Higham Origins of Immigration Restriction.pdf

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Organization of American Historians and Oxford University Press are collaborating with JSTOR to digitize, preserve and extend access to The Mississippi Valley Historical Review. Origins of Immigration Restriction, 1882-1897: A Social Analysis Author(s): John Higham Source: The Mississippi Valley Historical Review, Vol. 39, No. 1 (Jun., 1952), pp. 77-88 Published by: on behalf of Oxford University Press Organization of American Historians Stable URL: Accessed: 18-01-2016 20:39 UTC Your use of the JSTOR archive indicates your acceptance of the Terms & Conditions of Use, available at info/about/policies/terms.jsp JSTOR is a not-for-profit service that helps scholars, researchers, and students discover, use, and build upon a wide range of content in a trusted digital archive. We use information technology and tools to increase productivity and facilitate new forms of scholarship. For more information about JSTOR, please contact [email protected] This content downloaded from 206.224.223.244 on Mon, 18 Jan 2016 20:39:44 UTC All use subject to JSTOR Terms and Conditions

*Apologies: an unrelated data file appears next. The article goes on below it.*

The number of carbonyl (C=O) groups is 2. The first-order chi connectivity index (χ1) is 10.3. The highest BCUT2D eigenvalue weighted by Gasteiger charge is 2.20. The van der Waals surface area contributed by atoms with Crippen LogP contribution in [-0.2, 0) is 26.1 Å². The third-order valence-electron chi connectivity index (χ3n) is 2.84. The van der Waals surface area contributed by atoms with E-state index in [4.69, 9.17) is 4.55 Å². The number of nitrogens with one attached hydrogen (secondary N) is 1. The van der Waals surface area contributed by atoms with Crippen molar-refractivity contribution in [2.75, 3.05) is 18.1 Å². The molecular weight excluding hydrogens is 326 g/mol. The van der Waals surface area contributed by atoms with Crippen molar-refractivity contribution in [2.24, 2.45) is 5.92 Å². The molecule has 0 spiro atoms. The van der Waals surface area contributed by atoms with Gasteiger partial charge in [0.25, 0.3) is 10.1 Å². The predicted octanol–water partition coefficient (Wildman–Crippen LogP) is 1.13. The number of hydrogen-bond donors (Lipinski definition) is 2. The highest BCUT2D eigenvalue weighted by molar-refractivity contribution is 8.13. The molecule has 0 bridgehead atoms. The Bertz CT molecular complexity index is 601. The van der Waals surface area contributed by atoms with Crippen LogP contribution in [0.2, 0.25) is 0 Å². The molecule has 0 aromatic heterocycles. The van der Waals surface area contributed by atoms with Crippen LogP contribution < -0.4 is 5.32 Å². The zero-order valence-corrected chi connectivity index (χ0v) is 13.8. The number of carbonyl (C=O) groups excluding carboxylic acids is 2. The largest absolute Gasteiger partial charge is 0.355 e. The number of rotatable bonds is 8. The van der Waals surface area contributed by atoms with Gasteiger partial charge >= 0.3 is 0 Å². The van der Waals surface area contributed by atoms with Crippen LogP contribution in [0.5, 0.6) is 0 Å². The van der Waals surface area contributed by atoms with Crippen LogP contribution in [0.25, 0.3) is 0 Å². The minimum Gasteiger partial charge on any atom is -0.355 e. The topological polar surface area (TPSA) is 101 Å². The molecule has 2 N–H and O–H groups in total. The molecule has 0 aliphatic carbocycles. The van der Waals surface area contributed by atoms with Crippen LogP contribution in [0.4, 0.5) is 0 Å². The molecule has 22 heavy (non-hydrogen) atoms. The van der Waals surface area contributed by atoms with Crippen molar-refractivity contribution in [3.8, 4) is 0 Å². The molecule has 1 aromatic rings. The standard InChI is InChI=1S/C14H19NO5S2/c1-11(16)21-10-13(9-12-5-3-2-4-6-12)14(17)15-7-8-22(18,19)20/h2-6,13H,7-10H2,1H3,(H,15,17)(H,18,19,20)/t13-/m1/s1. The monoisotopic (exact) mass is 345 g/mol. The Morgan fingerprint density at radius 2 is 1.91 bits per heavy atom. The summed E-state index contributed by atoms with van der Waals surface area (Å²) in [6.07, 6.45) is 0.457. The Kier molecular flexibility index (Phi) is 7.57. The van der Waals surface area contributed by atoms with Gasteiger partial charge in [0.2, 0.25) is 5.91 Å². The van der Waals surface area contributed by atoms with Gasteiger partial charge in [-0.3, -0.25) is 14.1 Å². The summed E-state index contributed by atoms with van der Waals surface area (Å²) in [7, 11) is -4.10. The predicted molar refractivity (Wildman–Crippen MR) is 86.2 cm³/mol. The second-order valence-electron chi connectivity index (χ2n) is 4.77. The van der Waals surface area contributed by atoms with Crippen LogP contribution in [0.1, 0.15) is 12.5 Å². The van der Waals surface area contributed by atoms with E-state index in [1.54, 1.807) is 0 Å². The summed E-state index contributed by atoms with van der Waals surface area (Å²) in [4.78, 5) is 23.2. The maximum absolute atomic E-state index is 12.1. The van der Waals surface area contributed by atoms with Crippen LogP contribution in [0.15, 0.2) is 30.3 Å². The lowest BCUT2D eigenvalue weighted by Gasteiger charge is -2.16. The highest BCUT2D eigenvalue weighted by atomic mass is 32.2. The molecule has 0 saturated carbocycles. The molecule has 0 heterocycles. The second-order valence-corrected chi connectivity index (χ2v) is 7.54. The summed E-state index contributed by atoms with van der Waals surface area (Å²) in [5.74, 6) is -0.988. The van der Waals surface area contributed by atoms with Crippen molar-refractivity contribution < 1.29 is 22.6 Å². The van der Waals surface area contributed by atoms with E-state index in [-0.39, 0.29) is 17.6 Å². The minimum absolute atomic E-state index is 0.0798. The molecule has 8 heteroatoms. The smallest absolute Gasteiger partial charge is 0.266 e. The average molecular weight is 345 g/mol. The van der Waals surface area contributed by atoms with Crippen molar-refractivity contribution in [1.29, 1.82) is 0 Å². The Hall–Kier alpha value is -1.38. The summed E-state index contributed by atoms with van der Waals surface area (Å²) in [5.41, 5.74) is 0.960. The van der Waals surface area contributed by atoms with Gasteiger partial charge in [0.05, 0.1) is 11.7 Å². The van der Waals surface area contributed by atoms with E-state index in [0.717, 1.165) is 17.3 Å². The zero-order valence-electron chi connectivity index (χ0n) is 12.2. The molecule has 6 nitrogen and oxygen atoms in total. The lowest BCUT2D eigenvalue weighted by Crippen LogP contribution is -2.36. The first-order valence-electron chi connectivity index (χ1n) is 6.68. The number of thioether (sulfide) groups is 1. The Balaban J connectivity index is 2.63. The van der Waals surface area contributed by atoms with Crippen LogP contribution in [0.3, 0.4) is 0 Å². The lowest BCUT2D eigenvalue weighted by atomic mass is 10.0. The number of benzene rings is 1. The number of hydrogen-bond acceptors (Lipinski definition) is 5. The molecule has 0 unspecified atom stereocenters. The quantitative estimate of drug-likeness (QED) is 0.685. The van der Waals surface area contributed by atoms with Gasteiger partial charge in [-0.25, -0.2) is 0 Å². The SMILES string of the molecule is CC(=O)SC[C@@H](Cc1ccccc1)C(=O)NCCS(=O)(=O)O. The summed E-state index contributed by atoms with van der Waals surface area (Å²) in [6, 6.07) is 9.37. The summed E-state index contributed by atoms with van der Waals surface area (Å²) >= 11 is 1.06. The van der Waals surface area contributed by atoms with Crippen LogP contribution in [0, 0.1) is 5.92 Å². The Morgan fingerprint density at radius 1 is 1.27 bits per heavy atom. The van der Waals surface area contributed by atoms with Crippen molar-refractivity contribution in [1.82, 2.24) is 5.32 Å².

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Notes and Documents Origins of Immigration Restriction, 1882-1897: A Social Analysis BY JOHN HIGHAM At no period in American national history has immigration from Europe been so strongly encouraged and so fervently blessed as in the 1860's and early 1870's. During these years the federal gov- ernment, two thirds of the states, and innumerable business organ- izations raided Europe's manpower.' Exuberant patriots rejoiced at the trans-Atlantic influx,2 and few indeed opposed it. Yet a very few years saw a very great change. A campaign to reduce immigra- tion replaced the campaign to increase it; friendliness turned into fright. Beginning with the law of 1882,which established federal supervision of immigration and excluded certain groups unable to support themselves, the restriction movement blossomed into a formidable and even violent crusade in the late eighties and nine- ties. It reached its crest in the winter of 1896-1897, when only the stubbornness of Grover Cleveland prevented the enactment of a drastic test to stop theentry of illiterates. Thereafter the drive subsided abruptly, but it left a legacy oftensions, policies, andideas which a later generation abundantly exploited. To explain the formative stagein the restriction of European ' Merle Curti and Kendall Birr, "The Immigrant and the American Image in Europe, 1860-1914," Mississippi Valley Historical Review (Cedar Rapids), XXXVII (September, 1950), 204-11; Maurice G. Baxter, "Encouragement of Immigration to the Middle West during the Era of the Civil War," Indiana Magazine of History (Bloomington), XLVI (March, 1950),25-38. A thorough compilation of federal and state legislation is contained in Reports of the Immigration Commission, "Immigration Legislation," Senate Documents, No. 758, 61 Cong., 3 Sess. Since the regulation of Chinese immigration was regarded at the time as a wholly different issue, it does not enter into thepresent discussion.
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